“Life After Lust”

“Life After Lust”

Interview with Forest Benedict by Lisa Shanklin

 


Recently a new book came out titled “Life After Lust” by Forest Benedict, LMFT, SATP. His passion and dedication for helping others is seen in the life work that he has chosen. I was grateful for the opportunity I had to talk with him about his book, why he wrote it and how it can help all of us. One of his goals in writing the book was to help other parents who might be struggling themselves. He says if parents are hooked on porn, it hinders their attachment to their children, and to help prevent our children from becoming addicted, connection is needed.

Educate and Empower Kids recognizes the need for connection between parents and children. It is our mission to provide resources to parents and educators to encourage deep connection with their kids through media education, meaningful family communication and intentional parenting. We believe this must be done by teaching digital citizenship, media literacy, and healthy sexuality education—including education about the dangers of online pornography. And Forest is a great example of a father who is teaching not only his children, but so many others about the danger of pornography, the heartbreak that can come from its use and how to deal with it, because it is a part of our world.

In his work as a therapist for Lifestar, he leads several groups for those with addiction, for the spouses of those addicted and for teenagers that are addicted to pornography.  He knows how hard it can be for children to tell their parents about their struggles and for parents to handle things in a helpful way. He says when we find out that our children are looking at pornography, we need to normalize the attraction to it. Children are curious and we need to be open for our children to talk to us. We can teach about how our brains work and what we can do to be healthy.

When we are connected to our parents and feel safe and secure, we are less likely to develop addictions. Forest grew up in a house with an alcoholic father and when he found pornography at age 12, he continued to seek it out until age 24 when he attended an “Every Man’s Battle” workshop. He went through the intensive weekend and has stayed away from pornography use and masturbation since then. He feels blessed to have gone through that experience just two weeks before he met his wife because she did not have to go through the betrayal trauma that many women experience when they find out about their spouse’s porn use, sometimes years later.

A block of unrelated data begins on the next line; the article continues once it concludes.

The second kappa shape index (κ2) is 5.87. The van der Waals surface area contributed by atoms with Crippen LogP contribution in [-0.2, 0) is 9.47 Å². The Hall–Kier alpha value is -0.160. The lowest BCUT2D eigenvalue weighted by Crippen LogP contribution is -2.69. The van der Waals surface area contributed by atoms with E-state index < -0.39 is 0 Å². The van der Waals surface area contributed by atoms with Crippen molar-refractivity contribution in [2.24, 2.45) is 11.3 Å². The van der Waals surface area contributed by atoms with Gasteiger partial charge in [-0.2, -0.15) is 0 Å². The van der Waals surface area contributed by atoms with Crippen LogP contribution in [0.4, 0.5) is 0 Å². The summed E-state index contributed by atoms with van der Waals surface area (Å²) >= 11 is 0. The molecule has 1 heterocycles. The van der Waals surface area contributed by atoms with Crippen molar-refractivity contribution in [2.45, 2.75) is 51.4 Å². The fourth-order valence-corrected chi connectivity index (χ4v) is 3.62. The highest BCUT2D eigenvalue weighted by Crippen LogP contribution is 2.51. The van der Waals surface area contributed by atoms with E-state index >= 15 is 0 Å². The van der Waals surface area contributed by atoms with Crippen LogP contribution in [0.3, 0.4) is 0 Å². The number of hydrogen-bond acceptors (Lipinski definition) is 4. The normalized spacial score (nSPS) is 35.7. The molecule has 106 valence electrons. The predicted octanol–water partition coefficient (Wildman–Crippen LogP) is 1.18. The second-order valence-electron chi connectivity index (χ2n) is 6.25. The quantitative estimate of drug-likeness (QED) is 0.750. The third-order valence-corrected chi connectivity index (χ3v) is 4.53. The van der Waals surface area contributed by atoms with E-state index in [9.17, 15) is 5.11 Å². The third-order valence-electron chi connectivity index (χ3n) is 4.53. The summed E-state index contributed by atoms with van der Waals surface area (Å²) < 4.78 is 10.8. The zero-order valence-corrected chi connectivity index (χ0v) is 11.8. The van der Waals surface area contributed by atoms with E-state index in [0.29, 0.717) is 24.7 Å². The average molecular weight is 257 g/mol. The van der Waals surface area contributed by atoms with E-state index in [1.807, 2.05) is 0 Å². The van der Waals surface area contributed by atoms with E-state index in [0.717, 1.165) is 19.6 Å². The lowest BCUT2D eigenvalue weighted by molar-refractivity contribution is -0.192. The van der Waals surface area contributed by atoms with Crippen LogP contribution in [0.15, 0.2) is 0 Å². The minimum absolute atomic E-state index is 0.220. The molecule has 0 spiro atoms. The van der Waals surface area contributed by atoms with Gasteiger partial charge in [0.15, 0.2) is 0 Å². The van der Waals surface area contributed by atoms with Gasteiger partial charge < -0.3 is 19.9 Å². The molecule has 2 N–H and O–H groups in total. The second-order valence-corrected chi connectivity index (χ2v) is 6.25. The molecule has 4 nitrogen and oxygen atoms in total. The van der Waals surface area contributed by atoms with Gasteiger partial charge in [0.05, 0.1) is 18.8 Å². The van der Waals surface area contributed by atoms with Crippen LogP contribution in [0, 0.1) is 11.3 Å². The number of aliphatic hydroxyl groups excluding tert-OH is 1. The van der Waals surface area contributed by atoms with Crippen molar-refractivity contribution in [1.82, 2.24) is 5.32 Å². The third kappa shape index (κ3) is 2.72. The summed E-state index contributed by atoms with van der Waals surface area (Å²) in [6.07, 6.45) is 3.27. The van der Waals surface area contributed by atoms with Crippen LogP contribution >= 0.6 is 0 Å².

“For this generation to stand a chance, we must begin bold conversations about this uncomfortable topic.” We applaud Forest’s courageous efforts to help families start conversations.

 

To have conversations with our children, we need to be intentional and Forest recommends we pay attention to these four areas:

  • Pay attention to their access
  • Pay attention to their habits
  • Pay attention to their interests
  • Pay attention to their emotions

 

We highly recommend the book, “Life After Lust” http://lifeafterlust.com as an inspiring tool for all parents and for any man or woman who might be struggling with pornography use.

 

To help parents start the conversation, we’ve developed a program called 30 Days of Sex Talks  and How to Talk to Your Kids About Pornography, which is also available in Spanish. Also, check out our Resources page on our site for free lesson plans and much more to help you on this journey.

 

Lisa Shanklin joined Educate and Empower Kids as the Communications Director in January 2017. She has a degree in Recreation Management and Youth Leadership from Brigham Young University.  While raising her five children, she has been an active volunteer with many organizations including the Boy Scouts of America and the local PTAs in both Baltimore, MD and Atlanta, GA. She served as the President and Executive Director of Women for Decency in 2016 and continues to work with many coalitions for the well-being of our children and families. She resides in Johns Creek, Georgia with her two youngest children.